Race Day Nutrition: Before, During, and After

You have trained for the marathon, half-marathon, triathlon or other race, and now it’s the big day! However, you need to make sure you are properly fueling your body with optimal nutrition to guarantee that you will cross the finish line feeling great! Here are some tips to ensure that will happen.

Before the Race154039075

It is essential to have carbohydrates before racing. They provide the best source of energy for your body and give the most efficient fuel for working muscles. Examples of these are whole-wheat pasta, brown rice, whole-grain breads, cereals, bagels, oatmeal, and fruits and vegetables.

Protein helps with sustaining energy for longer periods of time. A small to moderate amount of protein-rich foods is essential before exercising. Examples include skim milk, 1% milk, or low-fat chocolate milk; low-fat cottage cheese or low-fat cheese; boiled eggs; peanut butter; yogurt; a small amount of nuts; lean meat, poultry, or fish; and soy products. Fat is stored in the body and is used as an important energy source. It is especially important for endurance athletes, such as runners.

Try to avoid high-fat foods because they may slow digestion. Examples of high-fat foods are crackers, chips, snack cakes, or muffins. Instead, opt for healthy sources of fat such as peanut butter, nuts, and olive oil.

Eating sugary foods before a race may cause side effects such as upset stomach, diarrhea, and hypoglycemia (low blood sugar). This can have a major effect on your race! You might think you get that burst of energy from the sugar, but the energy will peak quickly and will not last for a long time. Avoid pastries, donuts, and high-sugar cereals.

Drink 2 to 3 cups of fluids such as water, 100% juice, low-fat or skim milk, or a sports beverage two to three hours before the race, and then 1 more cup of fluid 10 to 20 minutes before the race. A small amount of coffee (6 to 8 oz.) may be an option, but be sure that it settles well in your stomach.

During the Race Gels

Drink at least 1 cup of fluid every 10 to 20 minutes during exercise (24 to 48 ounces per hour for most people). For every pound you lose during exercise, consume 2 to 3 cups of fluid. It is always good to calculate your sweat rate during training to know the proper amount of fluids you need to be taking in during the race. This can be done by weighing yourself before a workout and immediately afterward.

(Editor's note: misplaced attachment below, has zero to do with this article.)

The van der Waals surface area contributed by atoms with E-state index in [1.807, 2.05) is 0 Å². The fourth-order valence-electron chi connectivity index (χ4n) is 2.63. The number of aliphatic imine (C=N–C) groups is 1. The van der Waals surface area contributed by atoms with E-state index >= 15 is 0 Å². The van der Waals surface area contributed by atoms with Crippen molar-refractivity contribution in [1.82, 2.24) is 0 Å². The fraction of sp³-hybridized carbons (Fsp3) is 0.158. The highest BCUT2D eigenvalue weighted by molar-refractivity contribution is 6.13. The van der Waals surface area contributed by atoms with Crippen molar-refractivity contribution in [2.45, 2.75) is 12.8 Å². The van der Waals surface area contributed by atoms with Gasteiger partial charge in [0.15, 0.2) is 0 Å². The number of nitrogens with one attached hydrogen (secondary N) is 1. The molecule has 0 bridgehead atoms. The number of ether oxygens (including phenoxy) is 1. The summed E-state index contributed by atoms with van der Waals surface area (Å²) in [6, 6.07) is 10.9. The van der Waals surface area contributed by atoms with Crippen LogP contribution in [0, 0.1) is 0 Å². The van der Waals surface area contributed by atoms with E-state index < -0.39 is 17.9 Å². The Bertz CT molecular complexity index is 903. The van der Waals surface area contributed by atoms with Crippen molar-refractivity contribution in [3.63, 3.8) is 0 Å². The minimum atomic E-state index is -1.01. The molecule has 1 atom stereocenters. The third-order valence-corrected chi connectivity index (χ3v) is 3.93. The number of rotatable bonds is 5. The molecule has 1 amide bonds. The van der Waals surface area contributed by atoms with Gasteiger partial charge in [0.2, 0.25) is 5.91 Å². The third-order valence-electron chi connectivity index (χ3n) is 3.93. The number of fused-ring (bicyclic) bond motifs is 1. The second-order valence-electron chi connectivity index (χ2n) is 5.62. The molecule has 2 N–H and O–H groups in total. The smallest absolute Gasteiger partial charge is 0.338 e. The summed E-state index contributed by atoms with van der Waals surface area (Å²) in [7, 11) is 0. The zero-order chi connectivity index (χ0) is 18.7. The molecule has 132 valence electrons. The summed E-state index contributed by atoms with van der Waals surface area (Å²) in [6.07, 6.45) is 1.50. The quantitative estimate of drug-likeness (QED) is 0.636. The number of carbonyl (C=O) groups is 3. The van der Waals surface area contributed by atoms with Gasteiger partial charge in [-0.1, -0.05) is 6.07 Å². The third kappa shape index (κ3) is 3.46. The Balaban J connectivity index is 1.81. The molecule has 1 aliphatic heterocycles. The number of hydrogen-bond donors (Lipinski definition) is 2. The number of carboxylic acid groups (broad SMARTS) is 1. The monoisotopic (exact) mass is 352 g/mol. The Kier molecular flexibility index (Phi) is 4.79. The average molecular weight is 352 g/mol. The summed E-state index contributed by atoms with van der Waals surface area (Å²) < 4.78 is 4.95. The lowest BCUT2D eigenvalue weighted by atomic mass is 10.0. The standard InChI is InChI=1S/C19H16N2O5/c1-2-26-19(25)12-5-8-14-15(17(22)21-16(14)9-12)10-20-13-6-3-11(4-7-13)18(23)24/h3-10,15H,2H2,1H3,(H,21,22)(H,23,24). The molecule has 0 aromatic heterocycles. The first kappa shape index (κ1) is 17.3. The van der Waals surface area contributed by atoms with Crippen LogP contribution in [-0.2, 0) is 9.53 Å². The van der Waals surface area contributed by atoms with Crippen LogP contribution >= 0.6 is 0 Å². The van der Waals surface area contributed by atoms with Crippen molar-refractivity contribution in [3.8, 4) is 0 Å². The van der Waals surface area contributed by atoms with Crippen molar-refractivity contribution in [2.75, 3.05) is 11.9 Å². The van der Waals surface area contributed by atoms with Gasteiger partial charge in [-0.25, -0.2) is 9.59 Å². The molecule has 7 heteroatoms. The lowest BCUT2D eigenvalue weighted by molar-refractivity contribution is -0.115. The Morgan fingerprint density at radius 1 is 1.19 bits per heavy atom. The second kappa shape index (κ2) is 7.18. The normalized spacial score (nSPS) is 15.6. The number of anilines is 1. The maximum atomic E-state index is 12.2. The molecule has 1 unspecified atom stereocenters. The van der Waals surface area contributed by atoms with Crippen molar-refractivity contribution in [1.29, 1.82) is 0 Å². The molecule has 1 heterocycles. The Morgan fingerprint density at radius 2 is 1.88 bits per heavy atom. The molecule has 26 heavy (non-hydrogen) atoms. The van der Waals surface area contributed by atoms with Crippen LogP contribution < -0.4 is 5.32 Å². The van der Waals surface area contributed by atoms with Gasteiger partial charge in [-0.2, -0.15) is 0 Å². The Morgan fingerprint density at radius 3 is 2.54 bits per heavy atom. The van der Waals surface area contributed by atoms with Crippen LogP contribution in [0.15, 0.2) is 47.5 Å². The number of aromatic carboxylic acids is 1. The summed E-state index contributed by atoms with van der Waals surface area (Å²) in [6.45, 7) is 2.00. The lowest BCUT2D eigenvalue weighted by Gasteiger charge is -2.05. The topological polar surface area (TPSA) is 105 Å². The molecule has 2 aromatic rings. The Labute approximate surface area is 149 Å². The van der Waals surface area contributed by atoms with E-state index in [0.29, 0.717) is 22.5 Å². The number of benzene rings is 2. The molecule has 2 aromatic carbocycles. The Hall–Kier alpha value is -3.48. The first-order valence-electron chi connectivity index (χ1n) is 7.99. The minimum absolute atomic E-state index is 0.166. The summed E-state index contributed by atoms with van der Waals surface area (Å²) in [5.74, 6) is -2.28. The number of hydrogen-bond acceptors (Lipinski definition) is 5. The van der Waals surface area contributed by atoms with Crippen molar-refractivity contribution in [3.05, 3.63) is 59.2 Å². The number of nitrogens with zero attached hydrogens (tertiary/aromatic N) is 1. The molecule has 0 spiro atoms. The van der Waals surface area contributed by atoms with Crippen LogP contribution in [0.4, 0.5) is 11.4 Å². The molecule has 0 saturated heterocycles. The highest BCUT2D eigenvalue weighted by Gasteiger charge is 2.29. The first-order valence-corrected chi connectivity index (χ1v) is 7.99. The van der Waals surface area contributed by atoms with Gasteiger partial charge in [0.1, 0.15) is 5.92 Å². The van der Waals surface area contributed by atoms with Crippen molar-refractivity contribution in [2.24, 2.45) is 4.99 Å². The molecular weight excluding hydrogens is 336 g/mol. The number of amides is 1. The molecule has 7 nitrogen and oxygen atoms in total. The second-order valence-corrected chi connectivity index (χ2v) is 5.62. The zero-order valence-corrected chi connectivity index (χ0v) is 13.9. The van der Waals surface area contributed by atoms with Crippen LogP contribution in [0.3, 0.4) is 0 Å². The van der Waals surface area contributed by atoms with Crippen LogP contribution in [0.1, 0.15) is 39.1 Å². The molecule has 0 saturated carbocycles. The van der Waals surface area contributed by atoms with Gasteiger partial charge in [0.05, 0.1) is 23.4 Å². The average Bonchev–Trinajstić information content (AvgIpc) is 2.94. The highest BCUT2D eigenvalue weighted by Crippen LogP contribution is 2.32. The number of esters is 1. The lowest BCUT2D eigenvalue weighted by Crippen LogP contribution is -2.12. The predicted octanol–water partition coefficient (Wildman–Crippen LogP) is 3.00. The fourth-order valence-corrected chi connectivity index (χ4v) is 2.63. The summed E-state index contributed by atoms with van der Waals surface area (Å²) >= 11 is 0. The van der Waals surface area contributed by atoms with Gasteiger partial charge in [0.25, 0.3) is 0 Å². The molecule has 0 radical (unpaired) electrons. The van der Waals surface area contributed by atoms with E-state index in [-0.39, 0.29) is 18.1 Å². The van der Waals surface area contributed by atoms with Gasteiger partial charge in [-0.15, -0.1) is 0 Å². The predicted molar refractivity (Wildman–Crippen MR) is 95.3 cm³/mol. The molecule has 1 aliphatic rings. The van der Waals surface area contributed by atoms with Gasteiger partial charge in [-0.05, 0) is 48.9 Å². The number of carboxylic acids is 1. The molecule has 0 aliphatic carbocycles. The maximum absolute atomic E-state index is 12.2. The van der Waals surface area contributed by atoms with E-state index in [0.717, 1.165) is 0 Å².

Water is always an excellent choice during the race, but for durations of longer than 60 to 90 minutes, it is important to take in some type of sports drink. Sports drinks provide a mix of water, carbohydrates, and electrolytes. Electrolytes are lost in sweat during the race, which is why sports drinks help replenish electrolytes in the body.

It is important to intake the proper amount of carbohydrates during the race. Consuming carbohydrates should be a goal during the race to help increase endurance; 60 to 70 grams per hour is recommended. Good options for getting in carbohydrates during the race are sports drinks, energy bars, GUs, gummy blocks, and Sport Beans. If you prefer consuming an energy bar during the race, it is important to consume a bar that is high in carbohydrates, but low in protein and fat. Make sure to take in 4 to 8 ounces of water with the gels or the energy bars to prevent an upset stomach. Consider how your body digests these different items. Go with the item that digests well for you and will help you stay at your optimum performance level. Always practice with these products during training and never try something new on race day.

After the Race

Here are some tips for recovering after the race:

  • Aim to consume a 200- to 300-calorie snack within 30 minutes of finishing the race.
  • Rehydrate with 16 to 24 ounces of fluid for every pound of body weight lost during the race.
  • Eat a well-balanced meal that includes protein, fluids, carbohydrates, and electrolytes.455658863
  • Aim for 15 to 25 grams of protein to be consumed within 30 to 60 minutes after the race.
  • Take in at least half a gram of carbohydrate per pound of body weight within the first hour after the race.